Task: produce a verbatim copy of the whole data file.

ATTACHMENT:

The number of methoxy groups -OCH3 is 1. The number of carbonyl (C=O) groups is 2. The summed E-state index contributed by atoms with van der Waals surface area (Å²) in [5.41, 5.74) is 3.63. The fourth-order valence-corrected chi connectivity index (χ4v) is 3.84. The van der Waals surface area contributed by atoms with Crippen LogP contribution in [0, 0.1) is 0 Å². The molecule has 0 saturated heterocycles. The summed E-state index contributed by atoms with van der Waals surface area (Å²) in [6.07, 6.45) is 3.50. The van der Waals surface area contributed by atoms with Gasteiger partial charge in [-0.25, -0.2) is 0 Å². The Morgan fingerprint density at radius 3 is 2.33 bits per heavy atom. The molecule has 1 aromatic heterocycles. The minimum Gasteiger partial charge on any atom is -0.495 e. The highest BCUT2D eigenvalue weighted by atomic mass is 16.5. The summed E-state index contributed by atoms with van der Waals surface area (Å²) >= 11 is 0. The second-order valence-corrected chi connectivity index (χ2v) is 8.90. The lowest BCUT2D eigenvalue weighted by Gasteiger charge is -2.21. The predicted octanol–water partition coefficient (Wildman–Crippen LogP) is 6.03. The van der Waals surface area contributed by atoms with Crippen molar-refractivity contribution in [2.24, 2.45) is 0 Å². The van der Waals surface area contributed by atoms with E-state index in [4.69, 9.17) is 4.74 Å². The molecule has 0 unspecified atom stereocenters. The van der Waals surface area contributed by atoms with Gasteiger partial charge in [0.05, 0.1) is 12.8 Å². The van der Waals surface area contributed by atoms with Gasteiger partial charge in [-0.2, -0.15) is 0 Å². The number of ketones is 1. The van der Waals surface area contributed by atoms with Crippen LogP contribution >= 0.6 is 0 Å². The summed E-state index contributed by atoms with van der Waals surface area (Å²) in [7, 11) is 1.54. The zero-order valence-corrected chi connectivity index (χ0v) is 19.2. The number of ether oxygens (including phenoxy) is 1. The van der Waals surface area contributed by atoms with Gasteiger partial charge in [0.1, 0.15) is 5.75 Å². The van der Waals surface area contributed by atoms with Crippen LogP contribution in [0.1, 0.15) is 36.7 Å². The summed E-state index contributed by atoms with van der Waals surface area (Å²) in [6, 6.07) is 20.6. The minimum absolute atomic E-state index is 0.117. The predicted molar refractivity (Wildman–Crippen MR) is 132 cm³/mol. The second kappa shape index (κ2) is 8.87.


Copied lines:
The number of methoxy groups -OCH3 is 1. The number of carbonyl (C=O) groups is 2. The summed E-state index contributed by atoms with van der Waals surface area (Å²) in [5.41, 5.74) is 3.63. The fourth-order valence-corrected chi connectivity index (χ4v) is 3.84. The van der Waals surface area contributed by atoms with Crippen LogP contribution in [0, 0.1) is 0 Å². The molecule has 0 saturated heterocycles. The summed E-state index contributed by atoms with van der Waals surface area (Å²) in [6.07, 6.45) is 3.50. The van der Waals surface area contributed by atoms with Gasteiger partial charge in [-0.25, -0.2) is 0 Å². The Morgan fingerprint density at radius 3 is 2.33 bits per heavy atom. The molecule has 1 aromatic heterocycles. The minimum Gasteiger partial charge on any atom is -0.495 e. The highest BCUT2D eigenvalue weighted by atomic mass is 16.5. The summed E-state index contributed by atoms with van der Waals surface area (Å²) >= 11 is 0. The second-order valence-corrected chi connectivity index (χ2v) is 8.90. The lowest BCUT2D eigenvalue weighted by Gasteiger charge is -2.21. The predicted octanol–water partition coefficient (Wildman–Crippen LogP) is 6.03. The van der Waals surface area contributed by atoms with Crippen molar-refractivity contribution in [2.24, 2.45) is 0 Å². The van der Waals surface area contributed by atoms with E-state index in [4.69, 9.17) is 4.74 Å². The molecule has 0 unspecified atom stereocenters. The van der Waals surface area contributed by atoms with Gasteiger partial charge in [0.05, 0.1) is 12.8 Å². The van der Waals surface area contributed by atoms with Gasteiger partial charge in [-0.2, -0.15) is 0 Å². The number of ketones is 1. The van der Waals surface area contributed by atoms with Crippen LogP contribution >= 0.6 is 0 Å². The summed E-state index contributed by atoms with van der Waals surface area (Å²) in [7, 11) is 1.54. The zero-order valence-corrected chi connectivity index (χ0v) is 19.2. The number of ether oxygens (including phenoxy) is 1. The van der Waals surface area contributed by atoms with Gasteiger partial charge in [0.1, 0.15) is 5.75 Å². The van der Waals surface area contributed by atoms with Crippen LogP contribution in [0.1, 0.15) is 36.7 Å². The summed E-state index contributed by atoms with van der Waals surface area (Å²) in [6, 6.07) is 20.6. The minimum absolute atomic E-state index is 0.117. The predicted molar refractivity (Wildman–Crippen MR) is 132 cm³/mol. The second kappa shape index (κ2) is 8.87.